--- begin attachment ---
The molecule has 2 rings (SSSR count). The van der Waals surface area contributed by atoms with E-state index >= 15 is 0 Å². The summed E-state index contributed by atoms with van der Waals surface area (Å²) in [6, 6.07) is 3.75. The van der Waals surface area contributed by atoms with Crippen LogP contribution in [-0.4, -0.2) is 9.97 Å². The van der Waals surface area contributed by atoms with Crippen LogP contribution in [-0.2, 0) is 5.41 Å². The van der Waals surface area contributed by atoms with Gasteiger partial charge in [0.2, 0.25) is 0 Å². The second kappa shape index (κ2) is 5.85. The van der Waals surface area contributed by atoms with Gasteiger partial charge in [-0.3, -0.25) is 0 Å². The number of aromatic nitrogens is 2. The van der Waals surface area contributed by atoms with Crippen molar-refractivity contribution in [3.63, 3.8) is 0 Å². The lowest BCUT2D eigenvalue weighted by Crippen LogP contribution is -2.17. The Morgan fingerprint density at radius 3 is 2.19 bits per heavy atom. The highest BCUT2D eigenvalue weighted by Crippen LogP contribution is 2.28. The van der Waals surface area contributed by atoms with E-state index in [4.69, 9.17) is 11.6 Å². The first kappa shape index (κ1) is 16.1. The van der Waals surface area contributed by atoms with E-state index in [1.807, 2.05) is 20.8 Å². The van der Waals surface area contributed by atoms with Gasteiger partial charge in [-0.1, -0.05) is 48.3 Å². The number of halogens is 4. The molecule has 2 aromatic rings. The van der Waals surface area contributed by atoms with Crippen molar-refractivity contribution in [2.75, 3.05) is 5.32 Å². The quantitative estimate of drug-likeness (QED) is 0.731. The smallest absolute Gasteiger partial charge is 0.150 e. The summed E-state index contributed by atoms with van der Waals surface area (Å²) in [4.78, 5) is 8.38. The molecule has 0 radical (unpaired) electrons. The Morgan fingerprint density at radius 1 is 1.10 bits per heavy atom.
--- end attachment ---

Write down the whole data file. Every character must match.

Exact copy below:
The molecule has 2 rings (SSSR count). The van der Waals surface area contributed by atoms with E-state index >= 15 is 0 Å². The summed E-state index contributed by atoms with van der Waals surface area (Å²) in [6, 6.07) is 3.75. The van der Waals surface area contributed by atoms with Crippen LogP contribution in [-0.4, -0.2) is 9.97 Å². The van der Waals surface area contributed by atoms with Crippen LogP contribution in [-0.2, 0) is 5.41 Å². The van der Waals surface area contributed by atoms with Gasteiger partial charge in [0.2, 0.25) is 0 Å². The second kappa shape index (κ2) is 5.85. The van der Waals surface area contributed by atoms with Gasteiger partial charge in [-0.3, -0.25) is 0 Å². The number of aromatic nitrogens is 2. The van der Waals surface area contributed by atoms with Crippen molar-refractivity contribution in [3.63, 3.8) is 0 Å². The lowest BCUT2D eigenvalue weighted by Crippen LogP contribution is -2.17. The Morgan fingerprint density at radius 3 is 2.19 bits per heavy atom. The highest BCUT2D eigenvalue weighted by Crippen LogP contribution is 2.28. The van der Waals surface area contributed by atoms with E-state index in [4.69, 9.17) is 11.6 Å². The first kappa shape index (κ1) is 16.1. The van der Waals surface area contributed by atoms with E-state index in [1.807, 2.05) is 20.8 Å². The van der Waals surface area contributed by atoms with Gasteiger partial charge in [-0.1, -0.05) is 48.3 Å². The number of halogens is 4. The molecule has 2 aromatic rings. The van der Waals surface area contributed by atoms with Crippen molar-refractivity contribution in [2.75, 3.05) is 5.32 Å². The quantitative estimate of drug-likeness (QED) is 0.731. The smallest absolute Gasteiger partial charge is 0.150 e. The summed E-state index contributed by atoms with van der Waals surface area (Å²) in [4.78, 5) is 8.38. The molecule has 0 radical (unpaired) electrons. The Morgan fingerprint density at radius 1 is 1.10 bits per heavy atom.